4 Input & Output

4.1 Input

4.1.1 Input elements

You can use the following element types, or any combination of them. Biological elements should be separated by commas or newlines. Chemical elements should be separated by newlines to prevent potential misinterpretation of names due to commas.

4.1.2 Biological

  • Organism names: The names are flexible as long as they are indexed in the NCBI taxonomic database, such as “scientific name”, “synonym”, or “common name”. For example, “human” can serve as the common name for “Homo sapiens”. All leaf nodes within the iPhylo trees will be their corresponding scientific name. You can see how name changed in the output text file. For instance:
honey bee -> Apis mellifera
house mouse -> Mus musculus
human -> Homo sapiens
  • Taxonomy identifiers (taxid)

  • Subtree: Follows the format “xxx|subtree”, see details in Sub-tree.

4.1.3 Chemical

  • InChIKey: The InChIKey is a fixed length (27 character) condensed digital representation of the InChI that is not designed to be human-understandable.

We strongly recommend using the InChIKey to represent chemicals in the chemical tree online module, which utilizes the chemonline.py from the ClassyFire API in iPhylo CLI, due to its unique and concise nature.

For example:

  • isomeric SMILES The simplified molecular-input line-entry system (SMILES) is a specification in the form of a line notation for describing the structure of chemical species using short ASCII strings.

This format is highly recommended for use in the chemical tree online module, which employs the NPonline.py from the NPClassifier API in iPhylo CLI.

For example:

  • InChI The International Chemical Identifier (InChI) is a textual identifier for chemical substances, designed to be structure-based, strictly unique, and non-proprietary.

For example:

  • Subtree: Follows the format “xxx|subtree”, see details in Sub-tree.

4.2 Output

4.2.1 Tree file

iPhylo can generate trees in the following formats: Newick, Nexus, and PhyloXML.

  1. Newick Format:
    • Description: Newick, also known as New Hampshire or New Hampshire Extended format, is a simple and widely used text-based format for representing phylogenetic trees. It expresses tree structures using nested parentheses and commas.

    • Example:

    • Usage: It’s commonly used for representing hierarchical relationships in evolutionary biology and bioinformatics.

  2. Nexus Format:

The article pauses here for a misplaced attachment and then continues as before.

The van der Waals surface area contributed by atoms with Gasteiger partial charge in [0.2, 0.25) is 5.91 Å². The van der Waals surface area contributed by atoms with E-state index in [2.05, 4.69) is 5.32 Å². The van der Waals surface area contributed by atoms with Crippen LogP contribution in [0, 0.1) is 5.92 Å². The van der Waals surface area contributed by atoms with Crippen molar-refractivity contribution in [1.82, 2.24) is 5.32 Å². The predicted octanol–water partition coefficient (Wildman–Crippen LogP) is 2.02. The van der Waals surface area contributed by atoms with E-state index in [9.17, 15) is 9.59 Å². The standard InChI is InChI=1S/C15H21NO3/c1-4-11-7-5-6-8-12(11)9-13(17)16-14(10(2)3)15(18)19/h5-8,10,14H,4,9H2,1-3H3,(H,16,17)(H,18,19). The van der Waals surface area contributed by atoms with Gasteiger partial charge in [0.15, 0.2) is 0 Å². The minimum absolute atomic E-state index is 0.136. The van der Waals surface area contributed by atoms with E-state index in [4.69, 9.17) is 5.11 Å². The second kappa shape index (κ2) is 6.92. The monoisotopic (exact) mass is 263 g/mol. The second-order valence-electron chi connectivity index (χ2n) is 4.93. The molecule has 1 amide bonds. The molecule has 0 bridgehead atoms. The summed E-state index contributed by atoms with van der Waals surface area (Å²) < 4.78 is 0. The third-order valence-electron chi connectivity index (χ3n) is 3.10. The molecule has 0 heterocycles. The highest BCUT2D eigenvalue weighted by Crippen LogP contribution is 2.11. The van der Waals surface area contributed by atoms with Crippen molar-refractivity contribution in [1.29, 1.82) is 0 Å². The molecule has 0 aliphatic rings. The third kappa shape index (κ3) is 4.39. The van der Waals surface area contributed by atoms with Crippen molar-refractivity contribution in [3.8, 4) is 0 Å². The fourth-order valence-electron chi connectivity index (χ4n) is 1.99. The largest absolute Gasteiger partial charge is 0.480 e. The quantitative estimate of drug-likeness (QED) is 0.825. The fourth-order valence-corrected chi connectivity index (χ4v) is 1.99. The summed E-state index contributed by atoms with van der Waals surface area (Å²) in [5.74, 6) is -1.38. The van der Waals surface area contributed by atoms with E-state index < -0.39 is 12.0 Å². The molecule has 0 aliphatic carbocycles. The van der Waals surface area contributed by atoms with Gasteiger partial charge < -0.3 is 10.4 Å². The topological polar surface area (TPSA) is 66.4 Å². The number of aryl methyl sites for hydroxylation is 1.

• Description: Nexus is a versatile file format that can store various types of biological data, including phylogenetic trees. It allows the inclusion of metadata, DNA/protein sequences, and more. It is both human-readable and writable.

    • Example:

      Begin trees;
         Tree myTree = (A,B,(C,D));
    • Usage: Nexus is often used in phylogenetics, systematics, and evolutionary biology due to its flexibility.

  3. PhyloXML:
    • Description: PhyloXML is an XML-based format designed to store and exchange phylogenetic trees and associated data. It supports a variety of information, including node labels, branch lengths, and annotations.

    • Example:

    • Usage: PhyloXML is suitable for storing and sharing complex phylogenetic data, often used in bioinformatics.

  4. Phylip Format:
    • Description: The Phylip (PHYLogeny Inference Package) format is a simple, line-based format developed for use with the Phylip software package. It is used to represent both sequence data and phylogenetic trees.

    • Example:

      A 0.0 0.1 0.2
      B 0.1 0.0 0.3
      C 0.2 0.3 0.0
      D 0.3 0.2 0.1
    • Usage: Phylip format is commonly used for input and output in phylogenetic analysis software and tools.

These formats cater to different needs, from simple tree representations to more complex structures with additional metadata. The choice of format often depends on the specific requirements of the analysis or tool being used.

4.2.2 Tree structure visualizations

ASCII Tree: Simple pretty-printing of your tree structures using pure ASCII characters for drawing branches and edges.

For instance:

                  _____ ____ _____ ____ _____ _____ s__Drosophila_melanogaster
       _____ ____|           _____ ____ _____ _____ s__Mus_musculus
      |          |      ____|
      |          |_____|    |_____ ____ _____ _____ s__Homo_sapiens
______|                |
      |                |____ _____ ____ _____ _____ s__Gallus_gallus
      |_____ ____ _____ ____ _____ ____ _____ _____ s__Escherichia_coli

Simple tree plot: The phylograph in PDF format, with clades colored by phyla or superclass. Plots are drawn using ggtree

For instance:

  • Rectangular Plot

  • Circular Plot

4.2.3 Additional files

When running iPhylo, we generate some other files to help you understand the tree better:

  • iphylo_tree_items.csv, ichem_tree_items.csv

These spreadsheet enlist the taxID (id for chemicals), scientific name (name, InChI, InChIKey, SMILES for chemicals) and lineage for the taxa you input.

  • iphylo_tree_items_for_anno.csv

Similar to iphylo_tree_items.csv, but tailored for iPhylo Visual, serves as an annotation for basic visualization of tree leaves. It can be directly uploaded to iPhylo Visual for enhanced visualization and annotation.

  • no_match_result.txt

This file is used to alert you when you have input taxIDs and names that are not in the NCBI taxonomy database, or when you have input a name that corresponds to more than one taxID. Note that the taxID is the unique identifier for NCBI taxonomy database entries.

In the case of chemical trees, this file is used to indicate which compounds are not in the iPhylo database or are missing classification information. Our database mainly contains functional compounds, if you want more more compounds information, try our iPhylo CLI chemoline module.